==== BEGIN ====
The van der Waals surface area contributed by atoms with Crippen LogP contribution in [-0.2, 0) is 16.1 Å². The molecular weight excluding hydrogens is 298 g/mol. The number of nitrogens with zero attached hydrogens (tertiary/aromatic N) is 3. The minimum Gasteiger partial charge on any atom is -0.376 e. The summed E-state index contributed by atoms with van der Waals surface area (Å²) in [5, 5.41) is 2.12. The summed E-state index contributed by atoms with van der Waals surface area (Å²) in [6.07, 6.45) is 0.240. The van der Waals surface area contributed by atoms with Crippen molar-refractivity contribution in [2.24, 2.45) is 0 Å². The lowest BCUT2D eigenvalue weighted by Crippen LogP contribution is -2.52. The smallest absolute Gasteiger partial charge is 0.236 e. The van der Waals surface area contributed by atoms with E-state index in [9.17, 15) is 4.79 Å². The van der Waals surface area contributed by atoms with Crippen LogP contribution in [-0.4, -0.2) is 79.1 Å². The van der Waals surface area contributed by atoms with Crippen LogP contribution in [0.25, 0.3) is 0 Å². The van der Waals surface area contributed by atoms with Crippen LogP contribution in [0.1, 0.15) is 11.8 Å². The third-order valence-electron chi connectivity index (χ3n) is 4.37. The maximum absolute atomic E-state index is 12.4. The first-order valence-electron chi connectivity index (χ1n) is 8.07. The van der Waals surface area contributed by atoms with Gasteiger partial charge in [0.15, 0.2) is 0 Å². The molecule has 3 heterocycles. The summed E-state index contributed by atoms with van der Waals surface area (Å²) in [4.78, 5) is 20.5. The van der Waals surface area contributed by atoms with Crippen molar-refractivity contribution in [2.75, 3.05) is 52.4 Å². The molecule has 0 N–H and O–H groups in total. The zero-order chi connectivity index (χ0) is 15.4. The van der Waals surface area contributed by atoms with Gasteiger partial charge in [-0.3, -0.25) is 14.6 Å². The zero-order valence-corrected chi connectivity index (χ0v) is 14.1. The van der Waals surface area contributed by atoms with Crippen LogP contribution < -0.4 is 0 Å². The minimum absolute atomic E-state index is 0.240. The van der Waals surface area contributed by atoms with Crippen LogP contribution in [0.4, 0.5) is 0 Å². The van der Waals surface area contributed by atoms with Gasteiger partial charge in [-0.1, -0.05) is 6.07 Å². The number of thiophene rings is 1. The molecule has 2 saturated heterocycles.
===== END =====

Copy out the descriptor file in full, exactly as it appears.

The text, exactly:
The van der Waals surface area contributed by atoms with Crippen LogP contribution in [-0.2, 0) is 16.1 Å². The molecular weight excluding hydrogens is 298 g/mol. The number of nitrogens with zero attached hydrogens (tertiary/aromatic N) is 3. The minimum Gasteiger partial charge on any atom is -0.376 e. The summed E-state index contributed by atoms with van der Waals surface area (Å²) in [5, 5.41) is 2.12. The summed E-state index contributed by atoms with van der Waals surface area (Å²) in [6.07, 6.45) is 0.240. The van der Waals surface area contributed by atoms with Crippen molar-refractivity contribution in [2.24, 2.45) is 0 Å². The lowest BCUT2D eigenvalue weighted by Crippen LogP contribution is -2.52. The smallest absolute Gasteiger partial charge is 0.236 e. The van der Waals surface area contributed by atoms with E-state index in [9.17, 15) is 4.79 Å². The van der Waals surface area contributed by atoms with Crippen LogP contribution in [-0.4, -0.2) is 79.1 Å². The van der Waals surface area contributed by atoms with Crippen LogP contribution in [0.25, 0.3) is 0 Å². The van der Waals surface area contributed by atoms with Crippen LogP contribution in [0.1, 0.15) is 11.8 Å². The third-order valence-electron chi connectivity index (χ3n) is 4.37. The maximum absolute atomic E-state index is 12.4. The first-order valence-electron chi connectivity index (χ1n) is 8.07. The van der Waals surface area contributed by atoms with Gasteiger partial charge in [0.15, 0.2) is 0 Å². The molecule has 3 heterocycles. The summed E-state index contributed by atoms with van der Waals surface area (Å²) in [4.78, 5) is 20.5. The van der Waals surface area contributed by atoms with Crippen molar-refractivity contribution in [2.75, 3.05) is 52.4 Å². The molecule has 0 N–H and O–H groups in total. The zero-order chi connectivity index (χ0) is 15.4. The van der Waals surface area contributed by atoms with Gasteiger partial charge in [-0.3, -0.25) is 14.6 Å². The zero-order valence-corrected chi connectivity index (χ0v) is 14.1. The van der Waals surface area contributed by atoms with Crippen LogP contribution < -0.4 is 0 Å². The minimum absolute atomic E-state index is 0.240. The van der Waals surface area contributed by atoms with Crippen LogP contribution in [0.4, 0.5) is 0 Å². The van der Waals surface area contributed by atoms with Gasteiger partial charge in [-0.1, -0.05) is 6.07 Å². The number of thiophene rings is 1. The molecule has 2 saturated heterocycles.